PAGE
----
Sorry, you need to enable JavaScript to visit this website.

WHOIS Task Force 1 minutes

Last Updated:
22 October 2018
Date

WHOIS Task Force 1 Teleconference January 13, 2004 - Minutes

ATTENDEES:

GNSO Constituency representatives:
gTLD Registries constituency: - Jeff Neuman - Chair
gTLD Registries constituency - David Maher (alternate)
Commercial and Business Users constituency - David Fares
Intellectual Property Interests Constituency - Jeremy Banks
Internet Service and Connectivity Providers constituency: - Antonio Harris
Registrars Constituency - Elana Broitman (alternate)
Registrars Constituency - Paul Stahura (speaker)
Non Commercial Users Constituenc - Milton Mueller

Liaisons:
At-Large Advisory Committee (ALAC) liaisons - Thomas Roessler
GNSO Secretariat: Glen de Saint Géry

Absent:
Intellectual Property Interests Constituency - John Wolfe (alternate)
Commercial and Business Users constituency - Marilyn Cade (alternate)
ICANN Staff Manager: Barbara Roseman

Administration
Paul Stahura, seconded by David Fares proposed adopting the minutes of the January 6 teleconference.
Minutes adopted.

Documents circulated:
Jeff Neuman referred to the latest list of Non Marketing use contacts for WHOIS data that he sent to the Task Force 1 mailing list.
The letter would go to all constituencies and the goal in sending to the non marketing use contacts was to cover all contacts that had not been covered by the constituencies.

Jeff Neuman mentioned posting, the FTC document (US Federal Trade Commission hearing) February 2003,which sets out their use of WHOIS data and suggested that the document could either be incorporated in the report, or the presenters could be sent the same set of task force questions.

Milton Mueller raised a question concerning the premise of the survey and requested clarification on the purpose of the questionnaire. He understood that the questions were to find out how much use was being made of WHOIS data and how much of a load it put on the Registry. However, it appeared that the survey was trying to distinguish between legitimate and illegitimate (marketing users) of WHOIS data and
it was questionable whether the survey really allowed for that.

Jeff Neuman stated that the purpose of the survey was to find out non marketing uses of WHOIS data. Certain groups have been identified as using WHOIS data for non marketing purposes, either through port 43, the web based access or bulk access, but whether they use it for marketing or non marketing purposes is irrelevant. The question is "Why do you need it ? What are the needs? Are these needs justified? How do you get it?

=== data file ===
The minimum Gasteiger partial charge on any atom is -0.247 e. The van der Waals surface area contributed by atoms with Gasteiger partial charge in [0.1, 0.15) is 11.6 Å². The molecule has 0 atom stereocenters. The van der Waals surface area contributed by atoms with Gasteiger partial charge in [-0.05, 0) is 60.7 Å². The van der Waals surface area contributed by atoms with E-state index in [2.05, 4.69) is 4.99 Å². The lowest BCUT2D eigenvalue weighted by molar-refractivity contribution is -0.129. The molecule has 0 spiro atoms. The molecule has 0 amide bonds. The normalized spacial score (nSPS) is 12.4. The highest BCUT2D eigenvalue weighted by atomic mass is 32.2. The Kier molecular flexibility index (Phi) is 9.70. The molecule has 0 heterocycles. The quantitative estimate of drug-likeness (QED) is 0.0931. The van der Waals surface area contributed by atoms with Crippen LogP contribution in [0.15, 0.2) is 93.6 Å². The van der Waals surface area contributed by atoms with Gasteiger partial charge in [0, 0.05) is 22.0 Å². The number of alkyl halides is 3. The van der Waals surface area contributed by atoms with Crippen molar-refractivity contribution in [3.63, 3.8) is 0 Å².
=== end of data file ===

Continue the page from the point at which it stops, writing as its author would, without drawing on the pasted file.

With the collected data an assessment could be made whether the needs and justifications are legitimate, whether port 43 or web base or both are needed to access. Thus the needs and justification chart was important at this stage.
Milton Mueller further commented that it was unclear how the next stage of evaluating the justifications would be reached, how the marketing uses could be shut off without effecting the non-marketing users thus the open ended question 7
7) In your own words, please provide a brief justification of your usage of the Whois data. Whois provides anonymous public access to individual users' contact data and to registrars' customer lists. Why do you feel that your usage and purposes warrant access to this data?
Additional questions:
8) If you could not use Port 43 Whois data what would you use as the closest substitute?
9) Is the most important factor justifying your access to whois data: a) cost b) convenience of immediate online access c) no other way to get the needed data

Jeff Neuman stated that groups could be added to those to which the letter would be sent during the week 13/16 January, as long as information could be obtained before the deadline, 2 weeks from the letter being sent out. The administrative items in sending out the letter would be discussed.

Tony Harris suggested sending the letter to the registrars asking them to send it to the purchasers of the bulk data.
Discussion indicated the following points of view:
Thomas Roessler felt that it was unnecessary.
Paul Stahura commented from Enom's position that the quality of bulk access purchasers were not so big and it would not swamp all users.
Jeremy Banks and David Fares were in favour of obtaining as much information as possible, but the latter added that the task force should however limit the analysis of the data gathered to the terms of reference.
There was general agreement that the registrars would be asked to send the questions out to their bulk users and /or if they knew of anyone that used port 43, to send to them as well.
There was general agreement that law enforcement bodies should be approached as well as target law enforcement from non developed countries.
Tony Harris suggested reaching out to the Latin American Law enforcement community.

The letter
Paul Stahura
commented that the questions were aimed the use of port 43, how it was being obtained from the source and how the source was acting.
From: ICANN Whois Taskforce 1
Re: Your need for Whois information
To: [contact]

Dear [contact]

We're from ICANN and we're here to help you. ;-)
We are members of an ICANN Task Force investigating the use of Whois for data mining. To help the task force develop policy recommendations about access to Whois data, we are gathering information from organizations such as yours that we understand are using or have used Whois information for various purposes.

Because your business or activities could be affected by our recommendations, we encourage you to take a few moments to answer the questions below. Your input will be greatly appreciated. Your submissions will not be shared beyond the members of this task force.

Please note that all questions pertain only to whois information which is the name, email, street address, phone and other information about the registrant, and the other contacts, of the domain name), and not to zone file information which is the list of all domain names (with each name's name servers) registered at the registry.

1) How do you obtain the Whois information?
a. Via port-43
b. Via the Web
c. Via bulk access licenses with ICANN accredited registrars. If the licenses are not obtained from accredited registrars, please specify the type of entity: _______________________________________
d. Other/I don't know

2) From whom do you obtain the Whois information?
a. Directly, from either a registrar or a registry